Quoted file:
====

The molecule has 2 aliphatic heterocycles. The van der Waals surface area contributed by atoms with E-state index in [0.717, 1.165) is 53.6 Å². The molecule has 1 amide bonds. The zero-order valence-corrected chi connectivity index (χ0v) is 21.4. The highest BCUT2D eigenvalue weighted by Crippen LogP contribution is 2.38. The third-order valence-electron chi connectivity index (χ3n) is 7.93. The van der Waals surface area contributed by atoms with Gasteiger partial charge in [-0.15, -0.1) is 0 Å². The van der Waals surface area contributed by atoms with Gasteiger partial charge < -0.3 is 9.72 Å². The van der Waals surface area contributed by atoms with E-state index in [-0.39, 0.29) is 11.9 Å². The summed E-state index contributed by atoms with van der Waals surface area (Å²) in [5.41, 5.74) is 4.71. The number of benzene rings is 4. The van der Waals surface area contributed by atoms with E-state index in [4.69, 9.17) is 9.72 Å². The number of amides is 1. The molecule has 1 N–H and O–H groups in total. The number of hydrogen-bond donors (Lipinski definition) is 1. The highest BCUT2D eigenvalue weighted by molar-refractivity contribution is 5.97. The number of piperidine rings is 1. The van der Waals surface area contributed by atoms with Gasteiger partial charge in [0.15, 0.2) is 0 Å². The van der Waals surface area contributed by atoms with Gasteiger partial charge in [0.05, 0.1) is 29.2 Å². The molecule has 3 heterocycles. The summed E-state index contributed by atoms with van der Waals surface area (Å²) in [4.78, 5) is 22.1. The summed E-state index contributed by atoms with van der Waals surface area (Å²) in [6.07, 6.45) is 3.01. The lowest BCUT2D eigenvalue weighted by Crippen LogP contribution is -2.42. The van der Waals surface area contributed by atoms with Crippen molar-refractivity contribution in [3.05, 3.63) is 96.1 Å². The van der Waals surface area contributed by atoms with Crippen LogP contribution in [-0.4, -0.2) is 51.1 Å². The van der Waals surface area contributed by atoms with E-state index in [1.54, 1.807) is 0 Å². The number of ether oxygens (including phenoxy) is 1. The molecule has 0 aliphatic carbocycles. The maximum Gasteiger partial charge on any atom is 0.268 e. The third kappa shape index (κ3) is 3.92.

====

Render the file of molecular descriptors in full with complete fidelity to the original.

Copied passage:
The molecule has 2 aliphatic heterocycles. The van der Waals surface area contributed by atoms with E-state index in [0.717, 1.165) is 53.6 Å². The molecule has 1 amide bonds. The zero-order valence-corrected chi connectivity index (χ0v) is 21.4. The highest BCUT2D eigenvalue weighted by Crippen LogP contribution is 2.38. The third-order valence-electron chi connectivity index (χ3n) is 7.93. The van der Waals surface area contributed by atoms with Gasteiger partial charge in [-0.15, -0.1) is 0 Å². The van der Waals surface area contributed by atoms with Gasteiger partial charge < -0.3 is 9.72 Å². The van der Waals surface area contributed by atoms with E-state index in [-0.39, 0.29) is 11.9 Å². The summed E-state index contributed by atoms with van der Waals surface area (Å²) in [5.41, 5.74) is 4.71. The number of benzene rings is 4. The van der Waals surface area contributed by atoms with E-state index in [4.69, 9.17) is 9.72 Å². The number of amides is 1. The molecule has 1 N–H and O–H groups in total. The number of hydrogen-bond donors (Lipinski definition) is 1. The highest BCUT2D eigenvalue weighted by molar-refractivity contribution is 5.97. The number of piperidine rings is 1. The van der Waals surface area contributed by atoms with Gasteiger partial charge in [0.15, 0.2) is 0 Å². The van der Waals surface area contributed by atoms with Gasteiger partial charge in [0.05, 0.1) is 29.2 Å². The molecule has 3 heterocycles. The summed E-state index contributed by atoms with van der Waals surface area (Å²) in [4.78, 5) is 22.1. The summed E-state index contributed by atoms with van der Waals surface area (Å²) in [6.07, 6.45) is 3.01. The lowest BCUT2D eigenvalue weighted by Crippen LogP contribution is -2.42. The van der Waals surface area contributed by atoms with Crippen molar-refractivity contribution in [3.05, 3.63) is 96.1 Å². The van der Waals surface area contributed by atoms with Crippen LogP contribution in [-0.4, -0.2) is 51.1 Å². The van der Waals surface area contributed by atoms with E-state index in [1.54, 1.807) is 0 Å². The number of ether oxygens (including phenoxy) is 1. The molecule has 0 aliphatic carbocycles. The maximum Gasteiger partial charge on any atom is 0.268 e. The third kappa shape index (κ3) is 3.92.